Dudziak on Globalizing History

I truly enjoyed Mary Dudziak’s January 22 presentation.  Both of her books, Cold War Civil Rights and Exporting American Dreams, are terrific reads and her presentation deepened the analyses, insights,  and stories featured within.

What I got the most out of the evening, though, was the way she framed the discussion.    She started by showing us the typical US map she remembers from her childhood:  A US floating in space, without context (and with Alaska and Hawaii floating just to the west.)

In contrast is the world as we know it (and would like our students and world leaders to see it):  Interconnected and related.  Historians need to look beyond borders to understand the past.

So, Dudziak related, when she was studying Brown v Board and looking at newspapers heralding the results – alongside headlines about the McCarthy hearings – she had to ask:  How might the story of the federal response to the struggle for civil rights and the Cold War be related?

The documents she put together for the presentation along with the readings from her books, all found here, are fantastic; this simple way of looking at US History was invaluable.

How do you globalize your US History instruction?

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2 responses to “Dudziak on Globalizing History

  1. Pingback: Dudziak on Marshall/Brown - January 22 « Teaching American History in SW Washington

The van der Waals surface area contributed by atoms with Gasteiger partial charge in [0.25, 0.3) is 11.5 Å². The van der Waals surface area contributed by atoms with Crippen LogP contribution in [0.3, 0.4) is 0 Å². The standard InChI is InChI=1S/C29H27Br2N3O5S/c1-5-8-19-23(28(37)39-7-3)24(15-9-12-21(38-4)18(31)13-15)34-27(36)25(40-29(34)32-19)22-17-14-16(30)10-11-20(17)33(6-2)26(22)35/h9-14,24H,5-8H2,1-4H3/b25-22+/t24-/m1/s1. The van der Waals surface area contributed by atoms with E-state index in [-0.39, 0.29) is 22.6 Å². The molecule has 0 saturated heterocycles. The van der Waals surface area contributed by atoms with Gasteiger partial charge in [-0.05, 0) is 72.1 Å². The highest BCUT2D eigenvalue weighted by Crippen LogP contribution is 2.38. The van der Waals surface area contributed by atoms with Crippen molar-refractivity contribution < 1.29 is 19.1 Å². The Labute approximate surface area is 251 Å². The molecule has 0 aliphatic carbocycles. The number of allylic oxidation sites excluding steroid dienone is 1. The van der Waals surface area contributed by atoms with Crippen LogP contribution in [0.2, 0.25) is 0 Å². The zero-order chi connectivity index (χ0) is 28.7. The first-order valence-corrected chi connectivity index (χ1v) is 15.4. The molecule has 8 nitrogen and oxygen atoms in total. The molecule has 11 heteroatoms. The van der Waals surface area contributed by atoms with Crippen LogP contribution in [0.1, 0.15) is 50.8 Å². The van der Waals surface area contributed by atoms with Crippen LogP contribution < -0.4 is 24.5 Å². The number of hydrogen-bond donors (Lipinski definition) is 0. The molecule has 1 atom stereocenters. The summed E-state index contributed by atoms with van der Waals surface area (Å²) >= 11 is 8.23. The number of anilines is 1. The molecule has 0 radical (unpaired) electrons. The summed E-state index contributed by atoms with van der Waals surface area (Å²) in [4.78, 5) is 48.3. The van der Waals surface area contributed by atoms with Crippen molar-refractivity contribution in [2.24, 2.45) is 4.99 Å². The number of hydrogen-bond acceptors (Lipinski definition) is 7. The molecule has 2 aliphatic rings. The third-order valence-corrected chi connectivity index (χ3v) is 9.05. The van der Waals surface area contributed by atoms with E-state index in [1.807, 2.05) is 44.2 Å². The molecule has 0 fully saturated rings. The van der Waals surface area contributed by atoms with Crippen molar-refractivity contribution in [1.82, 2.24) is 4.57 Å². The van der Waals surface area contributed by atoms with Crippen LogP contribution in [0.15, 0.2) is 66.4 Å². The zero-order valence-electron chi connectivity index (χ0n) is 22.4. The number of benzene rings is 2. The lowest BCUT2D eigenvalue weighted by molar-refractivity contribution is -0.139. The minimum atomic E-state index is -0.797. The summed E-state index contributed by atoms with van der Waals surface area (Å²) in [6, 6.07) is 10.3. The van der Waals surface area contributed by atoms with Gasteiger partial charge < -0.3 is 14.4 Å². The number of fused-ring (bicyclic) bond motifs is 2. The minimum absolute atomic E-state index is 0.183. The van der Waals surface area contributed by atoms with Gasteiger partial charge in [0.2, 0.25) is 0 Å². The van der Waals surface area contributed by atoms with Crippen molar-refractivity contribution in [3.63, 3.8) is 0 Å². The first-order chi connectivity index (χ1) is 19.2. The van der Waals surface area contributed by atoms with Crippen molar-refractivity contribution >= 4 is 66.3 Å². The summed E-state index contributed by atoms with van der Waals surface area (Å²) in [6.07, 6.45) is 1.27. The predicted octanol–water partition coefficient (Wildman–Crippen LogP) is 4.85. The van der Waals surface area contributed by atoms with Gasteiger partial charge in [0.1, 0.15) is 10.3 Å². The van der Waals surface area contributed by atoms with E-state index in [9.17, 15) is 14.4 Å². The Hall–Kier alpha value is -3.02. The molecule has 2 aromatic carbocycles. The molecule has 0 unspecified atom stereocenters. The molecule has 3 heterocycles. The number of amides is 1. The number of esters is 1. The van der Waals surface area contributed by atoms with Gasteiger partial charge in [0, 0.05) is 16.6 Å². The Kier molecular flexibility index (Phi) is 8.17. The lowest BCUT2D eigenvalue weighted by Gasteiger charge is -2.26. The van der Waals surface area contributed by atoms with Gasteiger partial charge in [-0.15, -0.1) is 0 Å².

2. The next day my class discussed research papers and information others have overlooked. In imitation of Professor Dudziak, my students located the 9-0 decision in Brown as well as the Army-McCarthy hearings from a collection of front pages from the New York Times. We passed it around and they saw the reference that encouraged her research! We’d finished “The Crucible” and discussed its relevance to Salem witch trials as well as McCarthyism and its progeny – “America Love it or Leave It”. Here it was in 1954 issue juxtaposed to Brown! I related her remarks concerning the Amicus Brief in Brown and the international ramifications of our country’s treatment of minority citizenry as a possible catalyst for a rise of communism. They guessed what similar situation we were faced with today.
    Professor Dudziak’s broad outlook encouraged research in areas seemingly decided and reflected during their life time. This thinking cements learning because of its relevance to our time. She was an excellent choice.

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